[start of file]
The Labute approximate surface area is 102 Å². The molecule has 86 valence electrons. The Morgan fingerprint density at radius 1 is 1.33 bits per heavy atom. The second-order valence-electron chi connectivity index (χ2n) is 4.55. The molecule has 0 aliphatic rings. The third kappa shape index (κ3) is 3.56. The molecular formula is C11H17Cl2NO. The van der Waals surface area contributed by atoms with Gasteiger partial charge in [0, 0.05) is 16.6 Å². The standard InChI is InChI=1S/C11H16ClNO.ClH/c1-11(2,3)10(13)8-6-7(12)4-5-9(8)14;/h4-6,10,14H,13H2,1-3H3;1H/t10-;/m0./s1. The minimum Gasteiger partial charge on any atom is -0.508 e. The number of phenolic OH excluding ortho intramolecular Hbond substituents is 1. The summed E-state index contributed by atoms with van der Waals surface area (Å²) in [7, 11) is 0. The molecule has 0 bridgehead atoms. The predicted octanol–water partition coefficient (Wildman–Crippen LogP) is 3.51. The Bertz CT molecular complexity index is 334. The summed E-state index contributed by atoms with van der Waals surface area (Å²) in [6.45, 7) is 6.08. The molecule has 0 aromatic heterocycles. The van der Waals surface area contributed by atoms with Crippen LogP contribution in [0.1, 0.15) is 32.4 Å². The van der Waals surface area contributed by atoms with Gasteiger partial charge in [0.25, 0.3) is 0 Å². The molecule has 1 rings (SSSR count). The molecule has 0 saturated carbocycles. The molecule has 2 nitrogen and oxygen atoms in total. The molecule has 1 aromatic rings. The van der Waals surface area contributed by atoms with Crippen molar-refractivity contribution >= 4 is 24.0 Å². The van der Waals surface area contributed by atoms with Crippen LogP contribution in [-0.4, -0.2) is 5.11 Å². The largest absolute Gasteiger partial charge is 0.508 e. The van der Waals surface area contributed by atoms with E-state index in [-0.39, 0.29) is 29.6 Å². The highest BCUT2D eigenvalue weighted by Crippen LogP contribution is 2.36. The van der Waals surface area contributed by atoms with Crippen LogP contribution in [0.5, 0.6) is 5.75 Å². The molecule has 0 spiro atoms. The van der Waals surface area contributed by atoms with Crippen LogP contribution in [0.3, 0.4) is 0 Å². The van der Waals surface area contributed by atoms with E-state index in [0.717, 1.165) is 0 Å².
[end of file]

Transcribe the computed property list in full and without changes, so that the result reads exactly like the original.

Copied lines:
The Labute approximate surface area is 102 Å². The molecule has 86 valence electrons. The Morgan fingerprint density at radius 1 is 1.33 bits per heavy atom. The second-order valence-electron chi connectivity index (χ2n) is 4.55. The molecule has 0 aliphatic rings. The third kappa shape index (κ3) is 3.56. The molecular formula is C11H17Cl2NO. The van der Waals surface area contributed by atoms with Gasteiger partial charge in [0, 0.05) is 16.6 Å². The standard InChI is InChI=1S/C11H16ClNO.ClH/c1-11(2,3)10(13)8-6-7(12)4-5-9(8)14;/h4-6,10,14H,13H2,1-3H3;1H/t10-;/m0./s1. The minimum Gasteiger partial charge on any atom is -0.508 e. The number of phenolic OH excluding ortho intramolecular Hbond substituents is 1. The summed E-state index contributed by atoms with van der Waals surface area (Å²) in [7, 11) is 0. The molecule has 0 bridgehead atoms. The predicted octanol–water partition coefficient (Wildman–Crippen LogP) is 3.51. The Bertz CT molecular complexity index is 334. The summed E-state index contributed by atoms with van der Waals surface area (Å²) in [6.45, 7) is 6.08. The molecule has 0 aromatic heterocycles. The van der Waals surface area contributed by atoms with Crippen LogP contribution in [0.1, 0.15) is 32.4 Å². The van der Waals surface area contributed by atoms with Gasteiger partial charge in [0.25, 0.3) is 0 Å². The molecule has 1 rings (SSSR count). The molecule has 0 saturated carbocycles. The molecule has 2 nitrogen and oxygen atoms in total. The molecule has 1 aromatic rings. The van der Waals surface area contributed by atoms with Crippen molar-refractivity contribution >= 4 is 24.0 Å². The van der Waals surface area contributed by atoms with Crippen LogP contribution in [-0.4, -0.2) is 5.11 Å². The largest absolute Gasteiger partial charge is 0.508 e. The van der Waals surface area contributed by atoms with E-state index in [-0.39, 0.29) is 29.6 Å². The highest BCUT2D eigenvalue weighted by Crippen LogP contribution is 2.36. The van der Waals surface area contributed by atoms with Crippen LogP contribution in [0.5, 0.6) is 5.75 Å². The molecule has 0 spiro atoms. The van der Waals surface area contributed by atoms with Crippen LogP contribution in [0.3, 0.4) is 0 Å². The van der Waals surface area contributed by atoms with E-state index in [0.717, 1.165) is 0 Å².